This heaven is so vast,

no message can stain it.

How may a snowflake exist
in a raging fire?
Here are the footprints of
the Ancestors.

I have abandoned the whip and ropes

At this stage of our training we have reached the state of zero Hatsumi Sensei often speaks about. In the dojo we neither train nor not train. We neither attack nor not attack. We neither defend nor not defend.

By being in neither position we become invisible. This is an aspect of ninjutsu and disappearing in plain sight. It is difficult for students because they will never see what the teacher is doing or not doing. Teachers cannot really explain it to students because they neither teach nor not teach.

In the original oxherding pictures from India and China, this was the last stage. Kakuan fleshed these ideas out from his 12th century Zen perspective so that the emptiness of the circle would not be the final goal of zen. But what is the quality of this emptiness in our training?

We can borrow a Buddhist phrase and parody it here: We do not linger where there is technique and we pass quickly through where there is no technique. Stopping to admire technique or no technique is the same trap as being tied to the Ox or the self.

We become a person who is nowhere. Hatsumi Sensei describes this in what it means to be Soke:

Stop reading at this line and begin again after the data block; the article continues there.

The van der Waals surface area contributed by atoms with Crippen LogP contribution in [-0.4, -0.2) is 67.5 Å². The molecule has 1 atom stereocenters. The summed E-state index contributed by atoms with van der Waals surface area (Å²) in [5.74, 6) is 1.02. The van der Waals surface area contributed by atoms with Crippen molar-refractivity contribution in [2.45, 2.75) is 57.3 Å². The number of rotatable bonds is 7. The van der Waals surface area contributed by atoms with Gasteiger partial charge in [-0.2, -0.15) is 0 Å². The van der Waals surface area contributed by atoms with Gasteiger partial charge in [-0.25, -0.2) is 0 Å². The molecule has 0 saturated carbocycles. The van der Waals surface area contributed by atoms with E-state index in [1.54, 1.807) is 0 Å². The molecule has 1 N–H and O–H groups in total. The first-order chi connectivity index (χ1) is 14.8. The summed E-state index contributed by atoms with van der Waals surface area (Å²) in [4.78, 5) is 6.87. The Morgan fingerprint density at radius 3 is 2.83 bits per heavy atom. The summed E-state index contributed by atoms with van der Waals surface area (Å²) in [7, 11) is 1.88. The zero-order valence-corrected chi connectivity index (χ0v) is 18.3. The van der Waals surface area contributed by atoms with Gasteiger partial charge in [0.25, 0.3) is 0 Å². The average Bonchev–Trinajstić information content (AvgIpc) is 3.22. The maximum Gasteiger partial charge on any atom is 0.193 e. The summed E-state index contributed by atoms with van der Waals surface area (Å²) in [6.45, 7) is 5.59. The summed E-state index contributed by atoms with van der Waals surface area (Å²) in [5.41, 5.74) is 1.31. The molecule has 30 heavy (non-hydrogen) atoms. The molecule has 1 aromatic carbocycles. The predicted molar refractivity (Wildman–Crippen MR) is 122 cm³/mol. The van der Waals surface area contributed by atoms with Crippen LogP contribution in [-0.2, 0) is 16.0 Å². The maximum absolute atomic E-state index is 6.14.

"Soke" signifies nothingness, zero, emptiness, void. Something that exists, and yet does not. The Soke is just an ordinary person, and yet, somehow, he is someone who is living his life according to some invisible divine command. You see, I do not live by my conscious mind, not at all, so that whatever I have thought up till now can just suddenly change in my mind, though it is not a consciously engineered change."
And here is the same idea from Zen:
"A distinguished Zen teacher, questioned as to how he disciplined himself in the truth, simply said: 'When I am hungry I eat; when tired I sleep.' The questioner remarked that this was what everybody did and asked whether they could be considered as practising the discipline as he did. The teacher replied: 'No; because when they eat they do not eat, but are thinking of various other things thereby allowing themselves to be disturbed; when they sleep they do not sleep, but dream of a thousand and one things. This is why they are not like myself."
The emptiness of this stage burns away every thought of technique or no technique. It burns away any thought of attacker or no attacker. Defender or no defender. As the poem above states, dualistic and discriminating thoughts are burned away like a snowflake in a raging fire…

This is at the heart of 万変不驚 Banpen Fugyo, as Hatsumi Sensei describes, "It's where you're not expecting anything, but you're ready for anything. You're all potential."

At this stage we are connected to our ancestors and the Bujin.

From this place we will explore Bujinkan Kyūdan 九段: Reaching the Source